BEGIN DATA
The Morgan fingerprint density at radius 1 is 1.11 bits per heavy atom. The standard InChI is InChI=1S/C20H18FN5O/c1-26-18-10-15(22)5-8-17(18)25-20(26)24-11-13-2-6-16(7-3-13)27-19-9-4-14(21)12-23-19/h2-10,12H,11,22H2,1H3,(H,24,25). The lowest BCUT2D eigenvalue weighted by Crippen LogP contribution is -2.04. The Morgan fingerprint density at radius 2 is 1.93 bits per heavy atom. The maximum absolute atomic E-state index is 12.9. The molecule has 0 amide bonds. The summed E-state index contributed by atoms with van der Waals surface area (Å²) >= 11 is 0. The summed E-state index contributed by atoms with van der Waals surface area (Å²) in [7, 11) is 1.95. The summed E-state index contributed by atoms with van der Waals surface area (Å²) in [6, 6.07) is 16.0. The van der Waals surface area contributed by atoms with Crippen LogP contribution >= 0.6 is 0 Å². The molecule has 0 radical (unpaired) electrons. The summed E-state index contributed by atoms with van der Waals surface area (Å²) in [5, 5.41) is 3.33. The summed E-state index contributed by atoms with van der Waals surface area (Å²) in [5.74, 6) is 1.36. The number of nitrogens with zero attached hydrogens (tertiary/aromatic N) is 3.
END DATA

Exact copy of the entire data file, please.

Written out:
The Morgan fingerprint density at radius 1 is 1.11 bits per heavy atom. The standard InChI is InChI=1S/C20H18FN5O/c1-26-18-10-15(22)5-8-17(18)25-20(26)24-11-13-2-6-16(7-3-13)27-19-9-4-14(21)12-23-19/h2-10,12H,11,22H2,1H3,(H,24,25). The lowest BCUT2D eigenvalue weighted by Crippen LogP contribution is -2.04. The Morgan fingerprint density at radius 2 is 1.93 bits per heavy atom. The maximum absolute atomic E-state index is 12.9. The molecule has 0 amide bonds. The summed E-state index contributed by atoms with van der Waals surface area (Å²) >= 11 is 0. The summed E-state index contributed by atoms with van der Waals surface area (Å²) in [7, 11) is 1.95. The summed E-state index contributed by atoms with van der Waals surface area (Å²) in [6, 6.07) is 16.0. The van der Waals surface area contributed by atoms with Crippen LogP contribution >= 0.6 is 0 Å². The molecule has 0 radical (unpaired) electrons. The summed E-state index contributed by atoms with van der Waals surface area (Å²) in [5, 5.41) is 3.33. The summed E-state index contributed by atoms with van der Waals surface area (Å²) in [5.74, 6) is 1.36. The number of nitrogens with zero attached hydrogens (tertiary/aromatic N) is 3.